Full Circle: The Driving Lesson
On Father’s Day, my dad taught me how to drive. Sort of.

On Father’s Day, that poor excuse for Mother’s Day, my father never wanted a present. No shirts, no ties, no pocket squares. He just wanted to relax.

And so, as others went to a sumptuous lunch or a fancy-dancy dinner, my father got a big glass of cold lemonade and a frosty bottle of Miller High Life, and he sat in his big green chair with the matching ottoman in nothing but his blue boxers.

It was a special day for my father, the one day a year my mother didn’t yell at him to put on pants or put in his teeth.

Father’s Day came three weeks after my 16th birthday, weeks that seemed like an eternity. For my father, it was a day of rest. He had just spent a full month lugging his weathered leather sample suitcases down the Boardwalk in Atlantic City and Wildwood and Ocean City.

I understood all that, but I was losing patience. Everyone I knew was driving – except me. I was the youngest kid in my class, the last to turn 16. I really needed my father to teach me the ropes, so I could finally get my license. With that in mind, I bought him an even bigger box of El Producto blunts.

After he took each one out and smelled it for freshness, he looked at me and, in a voice he used only on bad waiters, he said, “What do you want? How am I supposed to relax when you’re standing there staring at me?”

“I need you to teach me how to drive,” I said.


“It’s the only day you’re home all week.”

“Damn it,” he said, “get me my pants.”

We got in the old white Dodge with the Gyromatic transmission and headed out. On the way to my freedom.

As he drove to Cottman Avenue and the empty Gimbel’s parking lot, my father decided to throw some questions at me, questions I would need to pass the written test.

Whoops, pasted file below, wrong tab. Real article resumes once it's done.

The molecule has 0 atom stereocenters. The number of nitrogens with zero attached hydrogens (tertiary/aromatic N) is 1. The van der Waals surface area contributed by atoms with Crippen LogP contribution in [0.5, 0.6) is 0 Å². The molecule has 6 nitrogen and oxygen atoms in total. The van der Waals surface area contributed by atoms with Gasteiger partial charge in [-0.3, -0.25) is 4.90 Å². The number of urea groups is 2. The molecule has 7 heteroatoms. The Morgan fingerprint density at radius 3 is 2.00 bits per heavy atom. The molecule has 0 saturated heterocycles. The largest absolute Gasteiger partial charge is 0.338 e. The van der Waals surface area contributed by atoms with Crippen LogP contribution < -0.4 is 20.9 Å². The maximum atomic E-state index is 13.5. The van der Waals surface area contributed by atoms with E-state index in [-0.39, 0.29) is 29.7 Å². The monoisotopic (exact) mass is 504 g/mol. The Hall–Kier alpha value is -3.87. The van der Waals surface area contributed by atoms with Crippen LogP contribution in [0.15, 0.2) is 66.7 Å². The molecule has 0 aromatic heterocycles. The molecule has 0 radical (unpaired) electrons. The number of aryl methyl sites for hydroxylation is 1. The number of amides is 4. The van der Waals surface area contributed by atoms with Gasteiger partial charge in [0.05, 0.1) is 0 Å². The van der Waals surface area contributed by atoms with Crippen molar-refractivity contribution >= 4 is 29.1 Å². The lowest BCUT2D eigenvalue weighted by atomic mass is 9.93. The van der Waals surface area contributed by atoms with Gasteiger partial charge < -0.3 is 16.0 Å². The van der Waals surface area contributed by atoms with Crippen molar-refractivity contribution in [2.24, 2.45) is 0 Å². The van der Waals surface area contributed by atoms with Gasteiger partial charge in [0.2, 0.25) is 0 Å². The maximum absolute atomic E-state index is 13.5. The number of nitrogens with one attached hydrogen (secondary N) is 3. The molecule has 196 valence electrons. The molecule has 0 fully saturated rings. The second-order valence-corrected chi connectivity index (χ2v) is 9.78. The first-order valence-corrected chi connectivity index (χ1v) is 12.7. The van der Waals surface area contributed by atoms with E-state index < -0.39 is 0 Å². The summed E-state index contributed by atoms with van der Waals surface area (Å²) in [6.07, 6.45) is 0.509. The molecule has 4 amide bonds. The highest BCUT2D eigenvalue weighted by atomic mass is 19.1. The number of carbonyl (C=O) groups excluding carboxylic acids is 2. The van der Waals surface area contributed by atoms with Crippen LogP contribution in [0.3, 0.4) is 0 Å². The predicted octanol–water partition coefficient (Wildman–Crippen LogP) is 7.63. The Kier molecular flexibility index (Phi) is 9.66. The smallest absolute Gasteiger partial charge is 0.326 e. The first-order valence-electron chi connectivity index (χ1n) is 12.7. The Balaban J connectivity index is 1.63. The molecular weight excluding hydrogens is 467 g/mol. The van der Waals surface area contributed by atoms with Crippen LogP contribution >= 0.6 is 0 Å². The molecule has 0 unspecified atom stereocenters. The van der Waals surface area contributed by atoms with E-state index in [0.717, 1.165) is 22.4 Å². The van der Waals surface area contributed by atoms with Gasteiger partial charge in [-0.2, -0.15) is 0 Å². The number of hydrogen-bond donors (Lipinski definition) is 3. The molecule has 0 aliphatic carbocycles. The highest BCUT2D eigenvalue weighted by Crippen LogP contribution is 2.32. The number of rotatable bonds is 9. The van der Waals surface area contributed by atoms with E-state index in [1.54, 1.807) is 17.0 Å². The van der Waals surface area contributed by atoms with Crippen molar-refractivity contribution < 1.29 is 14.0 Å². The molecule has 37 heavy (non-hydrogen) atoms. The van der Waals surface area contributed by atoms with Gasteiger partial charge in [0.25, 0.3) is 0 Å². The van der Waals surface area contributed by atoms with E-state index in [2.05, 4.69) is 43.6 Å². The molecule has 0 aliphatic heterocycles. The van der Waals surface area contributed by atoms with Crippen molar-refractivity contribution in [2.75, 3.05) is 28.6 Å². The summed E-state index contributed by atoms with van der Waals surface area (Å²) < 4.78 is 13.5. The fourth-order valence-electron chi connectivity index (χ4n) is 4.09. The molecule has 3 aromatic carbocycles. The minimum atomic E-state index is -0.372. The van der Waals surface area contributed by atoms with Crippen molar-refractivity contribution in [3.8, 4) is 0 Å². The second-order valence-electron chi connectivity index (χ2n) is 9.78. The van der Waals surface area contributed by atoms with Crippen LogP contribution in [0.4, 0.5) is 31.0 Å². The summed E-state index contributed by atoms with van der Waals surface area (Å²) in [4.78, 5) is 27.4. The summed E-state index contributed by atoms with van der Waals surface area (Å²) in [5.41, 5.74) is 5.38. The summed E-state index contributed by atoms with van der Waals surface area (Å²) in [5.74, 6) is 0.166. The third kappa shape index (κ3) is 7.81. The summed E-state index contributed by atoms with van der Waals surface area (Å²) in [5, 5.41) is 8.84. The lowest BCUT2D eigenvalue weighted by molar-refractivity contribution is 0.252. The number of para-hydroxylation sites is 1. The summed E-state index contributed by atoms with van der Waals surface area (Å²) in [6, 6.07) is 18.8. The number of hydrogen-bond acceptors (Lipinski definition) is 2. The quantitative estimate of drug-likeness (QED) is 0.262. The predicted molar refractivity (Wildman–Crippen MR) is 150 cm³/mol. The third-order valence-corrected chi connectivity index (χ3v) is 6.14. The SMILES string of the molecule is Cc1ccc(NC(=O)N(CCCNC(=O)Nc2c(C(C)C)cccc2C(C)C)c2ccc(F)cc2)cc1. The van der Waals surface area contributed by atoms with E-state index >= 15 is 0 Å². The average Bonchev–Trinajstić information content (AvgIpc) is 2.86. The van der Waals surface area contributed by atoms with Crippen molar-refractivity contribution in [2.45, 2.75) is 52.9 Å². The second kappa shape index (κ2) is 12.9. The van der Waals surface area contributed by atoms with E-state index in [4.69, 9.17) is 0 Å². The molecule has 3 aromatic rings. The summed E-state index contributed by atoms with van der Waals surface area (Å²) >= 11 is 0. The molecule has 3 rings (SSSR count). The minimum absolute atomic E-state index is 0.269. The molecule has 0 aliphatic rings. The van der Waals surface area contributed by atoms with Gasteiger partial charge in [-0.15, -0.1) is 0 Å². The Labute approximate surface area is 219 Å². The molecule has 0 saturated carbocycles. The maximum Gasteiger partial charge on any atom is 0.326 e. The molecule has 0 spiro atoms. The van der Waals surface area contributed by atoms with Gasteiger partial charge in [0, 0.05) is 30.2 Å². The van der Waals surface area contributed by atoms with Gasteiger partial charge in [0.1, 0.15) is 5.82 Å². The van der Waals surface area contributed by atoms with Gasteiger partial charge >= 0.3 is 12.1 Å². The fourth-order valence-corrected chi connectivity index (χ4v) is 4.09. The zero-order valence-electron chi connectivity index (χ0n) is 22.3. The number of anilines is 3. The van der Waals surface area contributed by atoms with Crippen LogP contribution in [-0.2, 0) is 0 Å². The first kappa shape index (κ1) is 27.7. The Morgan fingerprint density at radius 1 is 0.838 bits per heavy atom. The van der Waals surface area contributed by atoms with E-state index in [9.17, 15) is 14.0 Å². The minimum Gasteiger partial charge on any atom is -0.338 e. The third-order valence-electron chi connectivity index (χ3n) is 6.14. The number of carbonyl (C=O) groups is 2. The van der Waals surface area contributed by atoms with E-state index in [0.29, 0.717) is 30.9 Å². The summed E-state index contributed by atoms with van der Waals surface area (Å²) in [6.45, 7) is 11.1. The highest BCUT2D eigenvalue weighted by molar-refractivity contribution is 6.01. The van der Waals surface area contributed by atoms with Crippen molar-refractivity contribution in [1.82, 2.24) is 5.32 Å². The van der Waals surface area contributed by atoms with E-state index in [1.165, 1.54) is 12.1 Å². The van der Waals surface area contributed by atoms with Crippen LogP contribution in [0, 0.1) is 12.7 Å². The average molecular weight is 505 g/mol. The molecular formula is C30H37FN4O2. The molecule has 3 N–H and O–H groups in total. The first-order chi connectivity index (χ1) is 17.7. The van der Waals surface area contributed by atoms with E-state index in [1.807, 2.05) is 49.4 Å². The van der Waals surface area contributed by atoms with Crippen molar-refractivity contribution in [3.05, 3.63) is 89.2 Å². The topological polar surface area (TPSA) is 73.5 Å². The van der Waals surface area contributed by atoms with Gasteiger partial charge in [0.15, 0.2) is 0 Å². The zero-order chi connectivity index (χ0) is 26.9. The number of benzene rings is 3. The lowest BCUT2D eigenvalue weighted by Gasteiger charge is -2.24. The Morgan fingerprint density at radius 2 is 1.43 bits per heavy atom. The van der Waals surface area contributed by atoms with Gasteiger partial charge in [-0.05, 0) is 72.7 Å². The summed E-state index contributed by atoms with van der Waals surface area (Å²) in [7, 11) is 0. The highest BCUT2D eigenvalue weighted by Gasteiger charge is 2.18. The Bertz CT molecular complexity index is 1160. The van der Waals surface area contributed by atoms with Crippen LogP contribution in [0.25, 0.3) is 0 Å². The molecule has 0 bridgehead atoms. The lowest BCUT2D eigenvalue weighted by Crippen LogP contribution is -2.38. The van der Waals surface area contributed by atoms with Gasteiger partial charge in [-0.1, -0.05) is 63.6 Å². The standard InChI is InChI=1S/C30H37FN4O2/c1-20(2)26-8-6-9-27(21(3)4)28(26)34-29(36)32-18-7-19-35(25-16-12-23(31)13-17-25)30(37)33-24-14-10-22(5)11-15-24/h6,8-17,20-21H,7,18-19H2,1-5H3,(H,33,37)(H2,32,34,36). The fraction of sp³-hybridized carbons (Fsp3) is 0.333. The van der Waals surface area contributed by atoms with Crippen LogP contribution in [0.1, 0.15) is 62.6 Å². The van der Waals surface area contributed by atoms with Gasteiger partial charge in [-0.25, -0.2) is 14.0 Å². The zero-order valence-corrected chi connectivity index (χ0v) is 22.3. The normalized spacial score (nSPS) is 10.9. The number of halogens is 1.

“OK,” he said, “now how far from a fire hydrant do you have to park?”

I just looked at him. “What are the choices?” I said.

“Choices? CHOICES? You don’t get any choices. You have to know this stuff cold.”

“Umm, 10 feet, I guess.”

“Don’t guess. And you’re wrong. It’s 15 feet. And you just earned yourself a ticket.”

Ticket? I hadn’t even gotten behind the wheel yet and I had a ticket. This was no fun.

“Now, what does a flashing red light at an intersection mean?” he said.

“Umm, school bus?”

He threw his eyes up to the heavens. “No, no, no, no, no!” he said. “You have a lot of work to do, my boy.”

Well, at least I was still his boy.

There are a few things I didn’t tell you about a Gyromatic transmission. It was an automatic with a clutch. You shifted manually, into reverse or a low range and a high range. Each range had two speeds. The clutch was needed to change between low and high range. Yeah, I didn’t get it either.

The Gimbel’s lot was empty. Perfect. My father and I changed seats, and I finally got my hands on the wheel.

“Now let out the clutch,” he said. “Do it gently, very slowly.”

I tried. I lifted my foot off the clutch and threw it in gear.

Well, the sound an old engine makes when its gears are being stripped is akin to a mother delivering a baby without anesthesia.

The sound a father makes hearing that is 10 times worse.

“Damn it,” he barked. “Switch seats. I’m driving.”

“Where are we going?”

“We’re going home. I left something there.”

“What did you leave?”

He just stared at me.

“My beer,” he said.

June 2017
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